Japan City Guides: Kujukuri Beach, Chiba Prefecture 九十九里 千葉県
by Johannes Schonherr
If you arrive in Japan by plane from across the Pacific Ocean, Kujukuri Beach is most likely the first glimpse of Japan that you get on your way to Narita Airport.
You see a long stretch of sandy, flat beach, bordered by rural vegetable farms, further inland you fly over the rice paddies of central Chiba before the captain calls out to fasten seat belts and get ready for landing.
It's a sight most likely quickly forgotten in the hectic rush of the airport procedures while looking ahead to the excitements of Tokyo.
But if you settle in Tokyo for a longer term, Kujukuri Beach might just be where you want to go as a respite from the stress of the city.
Kujukuri Beach is an approximately 60 km long stretch of uninterrupted sandy beach on the Pacific Coast in north-east Chiba Prefecture. A rarity in Japan where most of the coast is shaped by smaller bays.
There are no reefs out front and long, high Pacific waves crash right onto the beach. This makes Kujukuri a favorite spot for Tokyo surfers who can been seen riding the waves in all seasons.
A southern current keeps the sea relatively warm well into November, thus attracting many people looking for a swim in the ocean. The often strong winds draw many folks flying their kites.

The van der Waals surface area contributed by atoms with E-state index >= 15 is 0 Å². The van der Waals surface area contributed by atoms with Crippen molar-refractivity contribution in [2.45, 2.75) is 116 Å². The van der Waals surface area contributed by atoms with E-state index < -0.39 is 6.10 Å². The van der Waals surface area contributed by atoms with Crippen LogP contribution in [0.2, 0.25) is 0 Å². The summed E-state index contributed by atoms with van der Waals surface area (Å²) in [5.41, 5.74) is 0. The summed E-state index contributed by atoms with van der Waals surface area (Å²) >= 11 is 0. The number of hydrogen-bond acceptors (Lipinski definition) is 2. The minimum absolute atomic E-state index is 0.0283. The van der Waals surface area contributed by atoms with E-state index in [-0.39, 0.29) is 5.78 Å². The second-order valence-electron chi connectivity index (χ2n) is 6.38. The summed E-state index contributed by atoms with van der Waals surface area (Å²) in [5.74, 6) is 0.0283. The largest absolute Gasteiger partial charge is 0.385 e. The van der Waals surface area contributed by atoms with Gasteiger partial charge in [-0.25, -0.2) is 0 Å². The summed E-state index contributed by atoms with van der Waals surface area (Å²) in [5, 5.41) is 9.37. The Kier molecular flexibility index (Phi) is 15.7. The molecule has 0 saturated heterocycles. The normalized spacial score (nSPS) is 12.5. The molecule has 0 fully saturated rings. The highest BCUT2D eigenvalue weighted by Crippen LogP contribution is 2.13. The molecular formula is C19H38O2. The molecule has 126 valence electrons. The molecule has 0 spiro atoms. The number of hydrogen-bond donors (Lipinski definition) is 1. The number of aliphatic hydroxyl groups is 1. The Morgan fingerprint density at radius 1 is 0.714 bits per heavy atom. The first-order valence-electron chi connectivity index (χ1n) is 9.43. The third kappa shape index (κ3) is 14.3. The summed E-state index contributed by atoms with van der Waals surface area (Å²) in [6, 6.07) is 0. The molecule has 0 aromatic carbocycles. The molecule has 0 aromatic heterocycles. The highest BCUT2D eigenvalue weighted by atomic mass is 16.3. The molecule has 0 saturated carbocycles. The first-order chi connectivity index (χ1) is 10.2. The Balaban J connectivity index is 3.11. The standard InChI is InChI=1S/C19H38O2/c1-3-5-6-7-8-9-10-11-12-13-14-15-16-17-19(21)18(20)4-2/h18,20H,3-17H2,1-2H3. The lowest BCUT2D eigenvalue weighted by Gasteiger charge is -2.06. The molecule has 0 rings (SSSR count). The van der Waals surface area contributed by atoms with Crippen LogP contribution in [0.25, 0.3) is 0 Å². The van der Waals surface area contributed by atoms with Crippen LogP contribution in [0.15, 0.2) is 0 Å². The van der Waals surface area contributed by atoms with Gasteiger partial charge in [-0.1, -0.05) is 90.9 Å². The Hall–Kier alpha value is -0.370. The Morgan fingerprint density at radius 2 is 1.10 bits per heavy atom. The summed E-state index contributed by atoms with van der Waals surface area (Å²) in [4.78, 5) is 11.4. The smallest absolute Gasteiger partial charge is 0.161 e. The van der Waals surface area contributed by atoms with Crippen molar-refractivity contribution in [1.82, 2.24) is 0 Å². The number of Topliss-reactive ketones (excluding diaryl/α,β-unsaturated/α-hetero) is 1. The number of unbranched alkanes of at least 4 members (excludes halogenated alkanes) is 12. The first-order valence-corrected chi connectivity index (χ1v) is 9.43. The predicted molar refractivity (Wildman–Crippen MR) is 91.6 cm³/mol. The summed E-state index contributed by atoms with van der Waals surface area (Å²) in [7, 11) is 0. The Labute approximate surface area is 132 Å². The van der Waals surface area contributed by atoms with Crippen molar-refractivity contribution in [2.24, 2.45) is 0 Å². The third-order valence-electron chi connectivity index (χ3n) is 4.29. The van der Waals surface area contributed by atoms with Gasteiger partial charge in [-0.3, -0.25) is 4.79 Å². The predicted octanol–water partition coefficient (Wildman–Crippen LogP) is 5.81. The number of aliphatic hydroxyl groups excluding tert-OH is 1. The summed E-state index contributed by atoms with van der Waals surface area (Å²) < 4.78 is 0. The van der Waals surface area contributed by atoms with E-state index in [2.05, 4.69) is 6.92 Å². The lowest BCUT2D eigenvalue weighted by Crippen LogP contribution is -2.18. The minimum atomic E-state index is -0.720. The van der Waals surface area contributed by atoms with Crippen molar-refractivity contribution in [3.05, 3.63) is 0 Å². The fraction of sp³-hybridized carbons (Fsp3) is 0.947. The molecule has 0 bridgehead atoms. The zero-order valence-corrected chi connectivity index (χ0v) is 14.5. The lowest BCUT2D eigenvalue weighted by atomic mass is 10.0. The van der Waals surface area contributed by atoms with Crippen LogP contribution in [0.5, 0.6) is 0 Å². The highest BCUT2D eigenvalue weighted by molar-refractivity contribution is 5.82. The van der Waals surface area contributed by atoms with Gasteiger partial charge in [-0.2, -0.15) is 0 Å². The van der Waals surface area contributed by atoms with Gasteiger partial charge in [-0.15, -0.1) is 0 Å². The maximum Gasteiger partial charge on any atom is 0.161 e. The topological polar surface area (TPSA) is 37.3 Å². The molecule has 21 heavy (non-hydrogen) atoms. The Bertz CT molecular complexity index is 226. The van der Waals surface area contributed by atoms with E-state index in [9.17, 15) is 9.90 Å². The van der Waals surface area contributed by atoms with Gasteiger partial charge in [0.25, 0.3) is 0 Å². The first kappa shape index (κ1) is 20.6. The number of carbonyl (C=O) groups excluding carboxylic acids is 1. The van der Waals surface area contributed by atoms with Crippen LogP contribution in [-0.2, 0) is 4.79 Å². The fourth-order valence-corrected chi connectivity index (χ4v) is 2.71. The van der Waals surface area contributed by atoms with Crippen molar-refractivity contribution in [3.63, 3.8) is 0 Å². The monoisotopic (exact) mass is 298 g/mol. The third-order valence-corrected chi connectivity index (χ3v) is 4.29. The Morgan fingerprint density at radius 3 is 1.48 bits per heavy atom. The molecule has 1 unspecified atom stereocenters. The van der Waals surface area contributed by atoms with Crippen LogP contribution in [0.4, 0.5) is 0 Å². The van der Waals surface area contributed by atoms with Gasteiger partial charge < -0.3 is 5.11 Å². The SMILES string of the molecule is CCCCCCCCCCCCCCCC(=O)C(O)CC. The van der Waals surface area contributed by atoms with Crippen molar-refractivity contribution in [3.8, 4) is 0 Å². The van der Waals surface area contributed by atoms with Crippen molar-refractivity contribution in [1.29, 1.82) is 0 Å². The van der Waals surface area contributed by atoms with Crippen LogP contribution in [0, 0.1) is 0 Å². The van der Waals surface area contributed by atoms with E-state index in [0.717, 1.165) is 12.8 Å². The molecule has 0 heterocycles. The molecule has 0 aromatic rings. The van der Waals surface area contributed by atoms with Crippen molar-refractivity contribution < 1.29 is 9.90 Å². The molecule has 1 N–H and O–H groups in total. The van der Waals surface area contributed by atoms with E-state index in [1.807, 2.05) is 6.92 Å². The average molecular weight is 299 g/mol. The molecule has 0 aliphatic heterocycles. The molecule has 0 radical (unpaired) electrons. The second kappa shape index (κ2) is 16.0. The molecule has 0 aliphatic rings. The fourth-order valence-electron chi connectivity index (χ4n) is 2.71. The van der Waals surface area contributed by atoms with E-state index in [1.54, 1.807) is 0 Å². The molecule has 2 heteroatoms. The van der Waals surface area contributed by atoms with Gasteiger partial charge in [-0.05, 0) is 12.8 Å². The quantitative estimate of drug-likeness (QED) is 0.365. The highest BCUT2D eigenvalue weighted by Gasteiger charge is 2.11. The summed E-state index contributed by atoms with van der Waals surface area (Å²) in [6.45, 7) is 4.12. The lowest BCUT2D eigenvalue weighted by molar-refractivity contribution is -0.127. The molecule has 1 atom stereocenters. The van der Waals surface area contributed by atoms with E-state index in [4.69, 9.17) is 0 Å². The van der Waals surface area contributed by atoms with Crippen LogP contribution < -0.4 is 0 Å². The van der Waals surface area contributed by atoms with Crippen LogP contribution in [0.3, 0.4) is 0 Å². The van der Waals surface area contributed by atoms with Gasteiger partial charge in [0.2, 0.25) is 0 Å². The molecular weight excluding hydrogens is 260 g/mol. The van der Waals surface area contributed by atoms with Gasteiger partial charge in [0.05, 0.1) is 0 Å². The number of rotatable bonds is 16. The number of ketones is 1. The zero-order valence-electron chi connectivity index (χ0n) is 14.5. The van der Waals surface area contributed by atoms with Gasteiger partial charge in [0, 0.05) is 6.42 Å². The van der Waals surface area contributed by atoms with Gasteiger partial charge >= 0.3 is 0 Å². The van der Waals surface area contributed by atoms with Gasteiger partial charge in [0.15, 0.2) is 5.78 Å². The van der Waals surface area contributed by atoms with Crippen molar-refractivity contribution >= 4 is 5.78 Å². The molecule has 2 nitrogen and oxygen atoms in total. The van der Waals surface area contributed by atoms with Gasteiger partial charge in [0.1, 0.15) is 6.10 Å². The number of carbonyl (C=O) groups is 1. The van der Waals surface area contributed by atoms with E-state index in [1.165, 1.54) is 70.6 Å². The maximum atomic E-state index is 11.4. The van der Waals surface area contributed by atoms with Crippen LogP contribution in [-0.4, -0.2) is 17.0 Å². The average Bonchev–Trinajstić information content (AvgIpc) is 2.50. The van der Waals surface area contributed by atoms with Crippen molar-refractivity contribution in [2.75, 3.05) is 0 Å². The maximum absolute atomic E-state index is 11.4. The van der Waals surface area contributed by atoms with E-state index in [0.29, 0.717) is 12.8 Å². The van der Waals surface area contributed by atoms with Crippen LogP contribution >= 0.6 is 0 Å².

Just a short walk away from the parking lots, however, and you can walk the beach in perfect solitude. The sand dunes lining the beach add to the melancholic feeling of walking alone along a seemingly endless stretch of windy beach.
Though there are a few modern high rise hotels, most of the beach has seen very little recent development. Old farm houses and fishermen's dwellings dominate the coastline, small minshuku and ryokan are the most common places for accommodation for visitors.
Many of the villages close to the beach look somewhat rundown and weather beaten. The storms coming in from the ocean have certainly left their mark. At the same time, their weather beaten look gives these villages a distinctly old-fashioned charm.
Kujukuri Town (Kujukuri machi, 九十九里町) is a small fishing town located in the center of the beach. It sports a small fishing harbor, a number of good restaurants and yes, many rundown houses.
Kujukuri Name and History
Kujukuri translates as 99 ri, ri (里) being an old Chinese unit for measuring distance. The length of ri has undergone many transformations over the years. At the time when a Japanese map maker was ordered by Minamoto no Yoshitomo, the founder of the Kamakura Shogunate (1185-1333), to measure the length of the beach, one ri was about 600 meters on today's scale.
The map maker correctly came up with a length of 99 ri for the beach, about 60 kilometers in today's counting. His generic note on the beach, indicating simply its length, eventually became the name of the beach.
The long stretch of reefless flat sand beach with no mountains to cross on the way to Tokyo must have looked like an open invitation for foreign invaders. Indeed, that was a worry for Edo shoguns but no serious fortifications were ever built.
During World War II, the American military devised a plan to land on Kujukuri Beach and to march towards Tokyo from there. Fortunately, Japan surrendered before any such landing was undertaken. It would have been an incredibly bloody battle and had it ever taken place, we would drive along a row of somber war memorials today instead of simply enjoying a swim in the waves and the quaint old countryside.